Played superbly by Tyrel Jackson Williams, Charles’s quippy nuggets target just about any subject matter, from entry-level jobs in social media (“I plan on getting some experience here, then moving to New York to finally start my life.”) to the ramifications of fictional celebrity hookups (“Drake and Taylor Swift are dating! Albums y’all!”). But where he really nails the whole Millennial POV thing is when he comments on America’s second favorite past-time after type II diabetes: baseball.

Here are a few pearls.

On Baseball’s Lasting Cultural Relevance

“Baseball’s one of those old-timey things you don’t need anymore. Like cursive. Or email.”

On The Dramatic Value Of Double-Headers

“The only thing dumber than playing two boring-ass baseball games in one day is putting a two-hour delay between the boring-ass games.”

On Sartorial Tradition

“Is dressing badly just a thing for baseball, because that would explain his jacket.”

On Baseball, In A Nutshell

“Baseball is a f-cked up sport, and I want you to know it.”


Learn more about Charles in the behind-the-scenes video below.

And if you were born before the late ’80s and want to know what the kids think about Baseball, watch Brockmire Wednesdays at 10P on IFC.

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Crown Jules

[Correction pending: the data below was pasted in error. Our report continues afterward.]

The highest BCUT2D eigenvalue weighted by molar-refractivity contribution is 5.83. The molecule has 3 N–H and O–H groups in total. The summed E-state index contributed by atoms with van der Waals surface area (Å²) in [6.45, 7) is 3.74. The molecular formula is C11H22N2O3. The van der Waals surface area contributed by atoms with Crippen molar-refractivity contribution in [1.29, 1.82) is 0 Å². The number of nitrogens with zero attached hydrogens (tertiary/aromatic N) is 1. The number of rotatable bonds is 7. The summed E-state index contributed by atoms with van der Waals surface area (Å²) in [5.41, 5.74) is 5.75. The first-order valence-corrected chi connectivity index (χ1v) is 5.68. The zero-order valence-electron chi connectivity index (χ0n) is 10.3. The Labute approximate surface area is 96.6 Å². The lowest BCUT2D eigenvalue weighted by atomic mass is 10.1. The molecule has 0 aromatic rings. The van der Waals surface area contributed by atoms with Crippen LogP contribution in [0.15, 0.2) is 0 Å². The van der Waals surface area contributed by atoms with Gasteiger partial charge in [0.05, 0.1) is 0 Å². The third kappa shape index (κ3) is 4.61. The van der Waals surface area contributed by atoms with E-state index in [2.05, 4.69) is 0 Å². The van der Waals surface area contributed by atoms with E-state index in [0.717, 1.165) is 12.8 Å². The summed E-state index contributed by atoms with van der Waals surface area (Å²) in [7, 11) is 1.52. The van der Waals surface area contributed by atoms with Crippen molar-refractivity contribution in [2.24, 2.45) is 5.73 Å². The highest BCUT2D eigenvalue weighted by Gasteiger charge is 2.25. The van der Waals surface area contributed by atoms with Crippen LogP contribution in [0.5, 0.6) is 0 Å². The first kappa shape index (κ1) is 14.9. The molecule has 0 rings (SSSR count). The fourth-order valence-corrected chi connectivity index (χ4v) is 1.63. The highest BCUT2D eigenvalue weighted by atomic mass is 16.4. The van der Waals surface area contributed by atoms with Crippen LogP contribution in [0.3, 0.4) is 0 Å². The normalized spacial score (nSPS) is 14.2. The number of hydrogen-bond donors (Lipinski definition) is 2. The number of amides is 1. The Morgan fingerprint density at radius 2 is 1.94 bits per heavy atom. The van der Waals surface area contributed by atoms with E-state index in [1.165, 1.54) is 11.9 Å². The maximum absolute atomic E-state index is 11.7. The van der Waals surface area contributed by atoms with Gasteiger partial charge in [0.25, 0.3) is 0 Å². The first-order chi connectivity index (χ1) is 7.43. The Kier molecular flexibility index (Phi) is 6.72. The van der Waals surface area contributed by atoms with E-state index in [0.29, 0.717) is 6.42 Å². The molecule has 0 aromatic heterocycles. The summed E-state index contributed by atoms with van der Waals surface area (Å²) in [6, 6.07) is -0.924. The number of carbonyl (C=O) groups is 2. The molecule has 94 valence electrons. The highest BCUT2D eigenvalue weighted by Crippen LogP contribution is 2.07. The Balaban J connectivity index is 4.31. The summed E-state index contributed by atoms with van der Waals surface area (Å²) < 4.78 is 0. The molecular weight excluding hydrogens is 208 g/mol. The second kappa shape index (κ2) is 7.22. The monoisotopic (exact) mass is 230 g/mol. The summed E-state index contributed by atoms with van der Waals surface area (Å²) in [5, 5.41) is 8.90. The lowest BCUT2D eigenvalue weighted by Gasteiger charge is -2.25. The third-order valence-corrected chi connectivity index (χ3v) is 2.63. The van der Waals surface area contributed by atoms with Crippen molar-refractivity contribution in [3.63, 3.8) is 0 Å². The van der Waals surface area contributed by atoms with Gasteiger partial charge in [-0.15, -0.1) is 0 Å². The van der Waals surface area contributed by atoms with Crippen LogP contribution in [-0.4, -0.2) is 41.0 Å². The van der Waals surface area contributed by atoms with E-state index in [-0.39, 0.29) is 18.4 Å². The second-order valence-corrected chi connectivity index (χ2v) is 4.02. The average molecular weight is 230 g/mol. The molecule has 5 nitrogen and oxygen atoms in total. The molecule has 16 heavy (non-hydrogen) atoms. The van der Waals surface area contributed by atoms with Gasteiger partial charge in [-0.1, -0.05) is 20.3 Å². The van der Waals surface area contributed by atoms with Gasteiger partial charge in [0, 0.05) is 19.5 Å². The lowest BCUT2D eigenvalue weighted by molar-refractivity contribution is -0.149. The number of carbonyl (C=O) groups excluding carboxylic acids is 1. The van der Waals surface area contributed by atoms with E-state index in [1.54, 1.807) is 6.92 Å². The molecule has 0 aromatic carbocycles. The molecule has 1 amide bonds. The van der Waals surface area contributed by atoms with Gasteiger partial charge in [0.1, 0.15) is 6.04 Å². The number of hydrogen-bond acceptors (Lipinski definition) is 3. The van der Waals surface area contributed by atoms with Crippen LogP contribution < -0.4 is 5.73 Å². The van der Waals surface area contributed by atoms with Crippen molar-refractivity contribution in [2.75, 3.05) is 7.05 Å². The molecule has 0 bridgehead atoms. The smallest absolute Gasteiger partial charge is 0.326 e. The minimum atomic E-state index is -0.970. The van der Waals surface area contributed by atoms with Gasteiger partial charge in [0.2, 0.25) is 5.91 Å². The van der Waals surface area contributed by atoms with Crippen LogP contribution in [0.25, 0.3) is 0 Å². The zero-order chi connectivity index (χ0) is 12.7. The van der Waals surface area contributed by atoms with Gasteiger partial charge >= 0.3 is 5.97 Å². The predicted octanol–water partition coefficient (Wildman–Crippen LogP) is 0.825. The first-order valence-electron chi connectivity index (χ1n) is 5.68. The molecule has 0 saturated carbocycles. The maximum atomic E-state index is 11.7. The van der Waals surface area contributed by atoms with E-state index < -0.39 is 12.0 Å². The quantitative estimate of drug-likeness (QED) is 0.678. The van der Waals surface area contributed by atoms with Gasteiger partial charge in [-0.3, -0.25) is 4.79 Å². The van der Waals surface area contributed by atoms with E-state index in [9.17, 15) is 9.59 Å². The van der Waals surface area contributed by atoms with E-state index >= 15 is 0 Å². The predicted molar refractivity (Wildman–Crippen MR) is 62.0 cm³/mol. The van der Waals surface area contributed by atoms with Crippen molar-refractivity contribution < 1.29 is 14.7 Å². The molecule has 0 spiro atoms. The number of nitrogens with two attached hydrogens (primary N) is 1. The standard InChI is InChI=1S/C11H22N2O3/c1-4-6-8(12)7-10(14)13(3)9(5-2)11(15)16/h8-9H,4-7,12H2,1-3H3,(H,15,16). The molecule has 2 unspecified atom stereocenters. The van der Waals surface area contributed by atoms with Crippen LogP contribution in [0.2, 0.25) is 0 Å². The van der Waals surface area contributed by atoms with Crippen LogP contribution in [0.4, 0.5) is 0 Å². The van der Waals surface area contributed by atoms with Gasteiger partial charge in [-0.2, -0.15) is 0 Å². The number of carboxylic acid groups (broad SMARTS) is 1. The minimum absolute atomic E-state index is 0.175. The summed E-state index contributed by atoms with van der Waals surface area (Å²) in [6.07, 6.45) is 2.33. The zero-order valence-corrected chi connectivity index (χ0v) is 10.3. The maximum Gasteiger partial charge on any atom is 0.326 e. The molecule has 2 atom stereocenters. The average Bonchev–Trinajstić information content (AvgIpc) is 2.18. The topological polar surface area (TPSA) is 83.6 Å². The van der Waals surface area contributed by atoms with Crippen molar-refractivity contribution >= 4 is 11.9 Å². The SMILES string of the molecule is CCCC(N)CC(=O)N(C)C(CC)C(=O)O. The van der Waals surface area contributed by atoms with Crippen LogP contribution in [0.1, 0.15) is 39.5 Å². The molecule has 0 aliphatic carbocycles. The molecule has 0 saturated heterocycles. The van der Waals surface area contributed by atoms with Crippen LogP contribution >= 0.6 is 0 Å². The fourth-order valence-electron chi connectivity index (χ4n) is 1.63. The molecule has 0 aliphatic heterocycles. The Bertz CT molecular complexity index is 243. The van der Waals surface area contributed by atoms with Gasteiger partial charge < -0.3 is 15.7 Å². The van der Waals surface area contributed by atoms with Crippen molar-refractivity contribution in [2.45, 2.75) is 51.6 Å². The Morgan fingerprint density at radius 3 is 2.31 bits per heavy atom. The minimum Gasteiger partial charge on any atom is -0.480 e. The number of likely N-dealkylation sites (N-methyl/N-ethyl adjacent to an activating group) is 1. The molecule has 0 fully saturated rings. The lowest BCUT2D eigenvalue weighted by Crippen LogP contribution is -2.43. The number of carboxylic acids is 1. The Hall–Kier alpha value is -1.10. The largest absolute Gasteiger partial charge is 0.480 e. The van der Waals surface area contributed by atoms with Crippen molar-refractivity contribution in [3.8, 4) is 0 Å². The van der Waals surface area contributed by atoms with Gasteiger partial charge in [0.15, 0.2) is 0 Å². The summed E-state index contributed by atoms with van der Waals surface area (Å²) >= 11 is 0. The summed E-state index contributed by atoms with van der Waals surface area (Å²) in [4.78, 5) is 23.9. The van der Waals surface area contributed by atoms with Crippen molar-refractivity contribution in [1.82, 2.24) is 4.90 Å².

Amanda Peet FTW on Brockmire

Amanda Peet brings it on Brockmire Wednesday at 10P on IFC.

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On Brockmire, Jules is the unexpected yin to Jim Brockmire’s yang. Which is saying a lot, because Brockmire’s yang is way out there. Played by Amanda Peet, Jules is hard-drinking, truth-spewing, baseball-loving…everything Brockmire is, and perhaps what he never expected to encounter in another human.

“We’re the same level of functional alcoholic.”


But Jules takes that commonality and transforms it into something special: a new beginning. A new beginning for failing minor league baseball team “The Frackers”, who suddenly about-face into a winning streak; and a new beginning for Brockmire, whose life gets a jumpstart when Jules lures him back to baseball. As for herself, her unexpected connection with Brockmire gives her own life a surprising and much needed goose.

“You’re a Goddamn Disaster and you’re starting To look good to me.”

This palpable dynamic adds depth and complexity to the narrative and pushes the series far beyond expected comedy. See for yourself in this behind-the-scenes video (and brace yourself for a unforgettable description of Brockmire’s genitals)…

Want more about Amanda Peet? She’s all over the place, and has even penned a recent self-reflective piece in the New York Times.

And of course you can watch the Jim-Jules relationship hysterically unfold in new episodes of Brockmire, every Wednesday at 10PM on IFC.

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Draught Pick

Sam Adams “Keeps It Brockmire”

All New Brockmire airs Wednesdays at 10P on IFC.

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From baseball to beer, Jim Brockmire calls ’em like he sees ’em.

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It’s no wonder at all, then, that Sam Adams would reach out to Brockmire to be their shockingly-honest (and inevitably short-term) new spokesperson. Unscripted and unrestrained, he’ll talk straight about Sam—and we’ll take his word. Check out this new testimonial for proof:

See more Brockmire Wednesdays at 10P on IFC, presented by Samuel Adams. Good f***** beer.